The Hidden Power of Yik Yak

“You know you’re in
college when you stop thinking vodka smells like hand sanitizer and instead
think hand sanitizer smells like vodka.”

It quickly becomes apparent that Yik Yak is a pile of turds.
The “Hot” list is rife with all the typical complaints and musings of a colony
of 20-year-olds: sexual frustration, squirrels, midterms, gastrointestinal
issues, etc.

What is Yik Yak? If you’re not already yakking, it’s an
app-based (semi-) social media platform where users can write a short note—much
like a tweet—and it is broadcast anonymously to the geographic community of the
user.

It’s an app perfectly designed for college campuses.

Other users can choose to upvote, downvote or comment on
all the yaks from the Claremont Colleges. The “Hot” list showcases the yaks
with the most upvotes. Successful yaks earn you “yakarma” points.

It’s well-designed. It has the brevity of Twitter, the
anonymity of Reddit and the collegiate focus of early Facebook. Above all, it’s
an opportunity to show off your capacity for wit. Some are chuckle-worthy:

“Today I got back to
my room after two consecutive all-nighters, took my bra off, farted, and
started crying. It’s been that kind of week.”

Others are just stupid, but relatable:

“All I want is Pizza,
sex and Netflix
.” (What’s new?)

But occasionally something will surprise me. Occasionally users
encounter a yak that climbs the list because it goes beyond cute humor. Yaks
can take the form of important and deeply personal social commentary.

“Full disclosure: I’ve
had plastic surgery. Don’t listen to all the bullshit—if it’s going to make YOU
feel better about yourself and isn’t just because you feel like others judge
you, do it.”

That opinion is controversial, especially on these campuses.
Physical alteration is the kind of subject that students probably only hear one
side of; to express support for it is almost social taboo—admitting to it is
unthinkable. Given an anonymous platform, however, a couple of hundred Yik Yak
users can boost it to the top. Each one saying, “Hey, I agree.”

“5C hookup culture:
where holding hands is more serious than having sex.”

It’s not just social commentary. A college administrator
could learn a lot about our impressions of campus life from Yik Yak:

“WebMD: more helpful
than Student Health Services.”

But why is this app any better than the previous iterations
of the same thing? The anonymous Claremont Confessions Facebook page, the
comments section of a campus news publication (oligarchy!) or a bathroom stall
could serve the same purpose.

First, opinions that are undeniably hateful end up getting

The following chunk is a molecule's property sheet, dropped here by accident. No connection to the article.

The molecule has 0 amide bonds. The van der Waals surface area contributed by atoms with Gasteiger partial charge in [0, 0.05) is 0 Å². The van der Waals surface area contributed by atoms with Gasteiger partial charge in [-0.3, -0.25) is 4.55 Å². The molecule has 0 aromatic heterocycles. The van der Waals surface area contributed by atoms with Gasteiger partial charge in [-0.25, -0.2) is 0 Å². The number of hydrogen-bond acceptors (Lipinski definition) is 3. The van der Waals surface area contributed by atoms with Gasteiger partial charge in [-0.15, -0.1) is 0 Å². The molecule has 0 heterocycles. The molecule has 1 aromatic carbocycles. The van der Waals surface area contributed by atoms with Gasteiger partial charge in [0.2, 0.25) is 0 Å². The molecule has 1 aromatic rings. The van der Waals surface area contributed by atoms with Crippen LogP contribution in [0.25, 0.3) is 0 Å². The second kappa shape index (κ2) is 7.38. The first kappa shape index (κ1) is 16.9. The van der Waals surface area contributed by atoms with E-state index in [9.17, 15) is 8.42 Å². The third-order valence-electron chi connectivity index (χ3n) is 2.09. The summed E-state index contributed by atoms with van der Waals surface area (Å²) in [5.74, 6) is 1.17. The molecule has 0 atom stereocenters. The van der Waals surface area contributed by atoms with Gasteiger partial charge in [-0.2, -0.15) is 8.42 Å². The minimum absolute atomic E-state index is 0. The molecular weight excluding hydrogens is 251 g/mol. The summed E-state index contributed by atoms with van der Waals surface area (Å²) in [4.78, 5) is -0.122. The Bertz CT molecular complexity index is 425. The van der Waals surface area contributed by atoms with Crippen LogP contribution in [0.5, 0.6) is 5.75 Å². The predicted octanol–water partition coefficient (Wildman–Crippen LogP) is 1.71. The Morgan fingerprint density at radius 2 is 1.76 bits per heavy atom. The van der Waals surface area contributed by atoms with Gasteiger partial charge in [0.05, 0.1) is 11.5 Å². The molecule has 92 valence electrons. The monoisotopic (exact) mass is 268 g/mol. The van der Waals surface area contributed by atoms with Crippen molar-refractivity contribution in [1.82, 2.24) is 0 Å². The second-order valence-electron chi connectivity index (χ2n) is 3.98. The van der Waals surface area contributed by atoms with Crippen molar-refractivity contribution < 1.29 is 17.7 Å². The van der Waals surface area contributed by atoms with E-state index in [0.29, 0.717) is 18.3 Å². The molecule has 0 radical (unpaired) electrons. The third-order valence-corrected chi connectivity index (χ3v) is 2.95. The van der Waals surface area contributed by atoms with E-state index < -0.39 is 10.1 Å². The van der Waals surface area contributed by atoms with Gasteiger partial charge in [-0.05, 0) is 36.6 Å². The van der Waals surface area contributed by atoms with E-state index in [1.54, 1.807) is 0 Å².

voted into nonexistence.  

I’ve been pleasantly surprised by the anonymous conduct of
the Claremont community. The misogynist, racist or bullying comments don’t
tend to last. The groups that seem to attract a fair amount of consistently
negative attention are the football teams (I’m really not too broken up about
that, though). The app’s support also does a fairly good job of removing posts
that mention people by name.

Second, it forces posters to be brief. There are no 200-word
diatribes against the superficiality of dining hall interactions, invoking Foucault.

Third, there’s limited incentive to reply, meaning pointless
spirals of outrage and trolling by the vocal minority are not entertained.

Yik Yak seems to be yet another variation on a theme that
has been an important part of youth culture since the beginning of social
media: the anonymous forum. Think back to PostSecret, or those anonymous
question apps you could link to your Myspace or Tumblr, or even Chatroulette.
What they share is the freedom of anonymity.

But why?

This is probably a question best left to psychoanalysts.
I’ll try anyway. We enjoy the affirmation of our witty yaks receiving attention
from strangers, with no risk of being seen making a bad joke. On a darker note,
we enjoy that devious feeling of being mean without appearing mean. Then again,
maybe it just makes us feel less alone and closer to our community to know that
other people are struggling with relationships, with midterms, with identity,
with “The decision of
wanting a six pack or a six pack,
 or “What if Netflix was a
dating service? Like, ‘you know who else has watched 5 straight hours of House
of Cards? These 4 singles in your area.”

Yik Yak is full of crap. It’s probably a waste of time. But
I enjoy it for what it is. It’s an opportunity to find comfort in the shared
experiences of our community and understand the diversity of closely held opinions
here in Claremont.

It might be too much to ask, but I wouldn’t mind seeing more
controversial and unpopular opinions. Your Yak may just fizzle in the shadow of
an exceptionally clever gripe about the plight of having friends that are
hotter than you, or it might be silently shared by others in the Claremont
community. Your Yak might just start a conversation and change somebody’s
perception. 

Sam Pitcavage CM ’15 is a government and economics major, athlete and dining hall enthusiast from Beaverton, Ore.

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